Results tagged “extremophile”

A hair-like protein hidden inside bacteria serves as a sort of on-off switch for nature's "electric grid," a global web of bacteria-generated nanowires that permeates all oxygen-less soil and deep ocean beds, Yale researchers report in the journal Nature.

U.S. National Science Foundation-funded researchers have discovered ethane-degrading microbes at hydrothermal vents in the Gulf of California's Guaymas Basin at a water depth of 2,000 meters. The results are published in the journal Science.

A diverse microbial community has adapted to an extremely salty environment deep in the Red Sea. The microbes, many unknown to science, occupy a one-meter-thick area overlying the Suakin Deep, an expansive 80-meter-deep brine lake, 2,771 meters below the central Red Sea.

A team of researchers from the University of Rhode Island's Graduate School of Oceanography and their collaborators have revealed that the abundant microbes living in ancient sediment below the seafloor are sustained primarily by chemicals created by the natural irradiation of water molecules.

For decades, scientists have gathered ancient sediment samples from below the seafloor to better understand past climates, plate tectonics and the deep marine ecosystem. In a new study published in Nature Communications, researchers reveal that given the right food in the right laboratory conditions, microbes collected from sediment as old as 100 million years can revive and multiply, even after laying dormant since large dinosaurs prowled the planet.

Newly discovered single-celled creatures living deep beneath the seafloor have given researchers clues about how they might find life on Mars.

In recent years, the idea of life on other planets has become less far-fetched. NASA announced June 27 that it will send a vehicle to Saturn's icy moon, Titan, a celestial body known to harbor surface lakes of methane and an ice-covered ocean of water, boosting its chance for supporting life.

The first study of ultra-small bacteria living in the extreme environment of Ethiopia's Dallol hot springs shows that life can thrive in conditions similar to those thought to have been found on the young planet Mars.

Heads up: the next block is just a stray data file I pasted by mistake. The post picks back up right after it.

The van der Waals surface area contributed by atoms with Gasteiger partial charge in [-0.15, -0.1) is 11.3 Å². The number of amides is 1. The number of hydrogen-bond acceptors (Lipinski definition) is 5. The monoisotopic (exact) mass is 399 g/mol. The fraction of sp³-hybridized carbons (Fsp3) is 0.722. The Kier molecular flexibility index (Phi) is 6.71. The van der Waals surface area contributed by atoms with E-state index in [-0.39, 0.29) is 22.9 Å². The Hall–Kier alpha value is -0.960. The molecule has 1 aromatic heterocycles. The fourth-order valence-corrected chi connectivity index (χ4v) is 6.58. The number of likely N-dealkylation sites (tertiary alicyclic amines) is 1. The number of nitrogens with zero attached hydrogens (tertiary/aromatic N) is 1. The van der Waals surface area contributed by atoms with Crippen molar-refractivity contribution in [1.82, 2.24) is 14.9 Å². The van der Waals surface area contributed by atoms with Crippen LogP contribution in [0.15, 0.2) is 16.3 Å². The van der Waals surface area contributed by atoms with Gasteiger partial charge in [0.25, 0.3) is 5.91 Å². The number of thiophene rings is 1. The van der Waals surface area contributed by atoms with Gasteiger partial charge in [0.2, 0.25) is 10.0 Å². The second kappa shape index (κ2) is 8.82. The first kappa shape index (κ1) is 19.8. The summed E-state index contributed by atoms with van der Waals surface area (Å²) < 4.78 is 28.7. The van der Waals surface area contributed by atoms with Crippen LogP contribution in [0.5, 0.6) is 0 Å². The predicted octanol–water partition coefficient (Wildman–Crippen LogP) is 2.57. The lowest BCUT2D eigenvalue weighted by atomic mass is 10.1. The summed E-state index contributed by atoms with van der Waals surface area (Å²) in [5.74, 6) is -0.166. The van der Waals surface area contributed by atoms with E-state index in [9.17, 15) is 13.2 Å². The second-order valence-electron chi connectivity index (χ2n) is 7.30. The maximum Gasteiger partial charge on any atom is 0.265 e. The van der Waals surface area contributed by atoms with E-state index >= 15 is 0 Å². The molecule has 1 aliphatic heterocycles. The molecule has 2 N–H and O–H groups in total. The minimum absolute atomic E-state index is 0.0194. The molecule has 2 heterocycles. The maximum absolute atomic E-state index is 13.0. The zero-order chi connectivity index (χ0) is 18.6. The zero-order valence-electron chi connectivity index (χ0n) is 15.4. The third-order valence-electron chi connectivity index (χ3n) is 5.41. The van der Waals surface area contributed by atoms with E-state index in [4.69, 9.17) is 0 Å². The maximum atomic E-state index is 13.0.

A bacterium named Moorella thermoacetica won't work for free. But UC Berkeley researchers have figured out it has an appetite for gold. And in exchange for this special treat, the bacterium has revealed a more efficient path to producing solar fuels through artificial photosynthesis.

The discovery of a microorganism that gives a candy-pink lagoon in central Spain its startling colour is providing new evidence for how life could survive on a high-salt diet on Mars or Europa.

Researchers from MIPT and their colleagues from Research Center Juelich (Germany) and Dmitry Mendeleev University of Chemical Technology of Russia have described a new method for studying microorganisms that can survive in extreme conditions.

The Danakil Depression in Ethiopia is one of the most inhospitable places on Earth.

Looking at The Limits for Life

Biological processes on the Earth operate within a parameter space that is constrained by physical and chemical extremes.

Living Organisms in Oil

Scientists from the Helmholtz Zentrum Muenchen have discovered that these communities of microorganisms play a part in breaking down the oil and have published their findings in the renowned journal Science.

Scientists from the University of the Philippines, Los Banos have discovered a new plant species with an unusual lifestyle -- it eats nickel for a living -- accumulating up to 18,000 ppm of the metal in its leaves without itself being poisoned.

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